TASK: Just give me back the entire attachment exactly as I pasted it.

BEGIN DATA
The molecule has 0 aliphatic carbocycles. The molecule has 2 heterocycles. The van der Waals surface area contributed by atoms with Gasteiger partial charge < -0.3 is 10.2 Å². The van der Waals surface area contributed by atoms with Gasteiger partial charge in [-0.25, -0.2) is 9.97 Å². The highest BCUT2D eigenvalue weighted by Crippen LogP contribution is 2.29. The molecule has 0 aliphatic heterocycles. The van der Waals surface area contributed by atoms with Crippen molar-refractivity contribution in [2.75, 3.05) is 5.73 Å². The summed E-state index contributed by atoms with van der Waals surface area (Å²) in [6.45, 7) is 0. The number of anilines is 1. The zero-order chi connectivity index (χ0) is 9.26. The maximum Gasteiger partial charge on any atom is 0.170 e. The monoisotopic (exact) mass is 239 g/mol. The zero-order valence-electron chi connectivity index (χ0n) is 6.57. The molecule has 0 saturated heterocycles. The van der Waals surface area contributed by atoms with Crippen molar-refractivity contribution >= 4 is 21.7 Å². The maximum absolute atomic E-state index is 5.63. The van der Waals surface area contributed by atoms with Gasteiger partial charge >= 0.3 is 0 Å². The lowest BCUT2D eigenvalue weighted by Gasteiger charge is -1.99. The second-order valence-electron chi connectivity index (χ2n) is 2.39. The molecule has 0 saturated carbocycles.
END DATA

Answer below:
The molecule has 0 aliphatic carbocycles. The molecule has 2 heterocycles. The van der Waals surface area contributed by atoms with Gasteiger partial charge < -0.3 is 10.2 Å². The van der Waals surface area contributed by atoms with Gasteiger partial charge in [-0.25, -0.2) is 9.97 Å². The highest BCUT2D eigenvalue weighted by Crippen LogP contribution is 2.29. The molecule has 0 aliphatic heterocycles. The van der Waals surface area contributed by atoms with Crippen molar-refractivity contribution in [2.75, 3.05) is 5.73 Å². The summed E-state index contributed by atoms with van der Waals surface area (Å²) in [6.45, 7) is 0. The number of anilines is 1. The zero-order chi connectivity index (χ0) is 9.26. The maximum Gasteiger partial charge on any atom is 0.170 e. The monoisotopic (exact) mass is 239 g/mol. The zero-order valence-electron chi connectivity index (χ0n) is 6.57. The molecule has 0 saturated heterocycles. The van der Waals surface area contributed by atoms with Crippen molar-refractivity contribution >= 4 is 21.7 Å². The maximum absolute atomic E-state index is 5.63. The van der Waals surface area contributed by atoms with Gasteiger partial charge >= 0.3 is 0 Å². The lowest BCUT2D eigenvalue weighted by Gasteiger charge is -1.99. The second-order valence-electron chi connectivity index (χ2n) is 2.39. The molecule has 0 saturated carbocycles.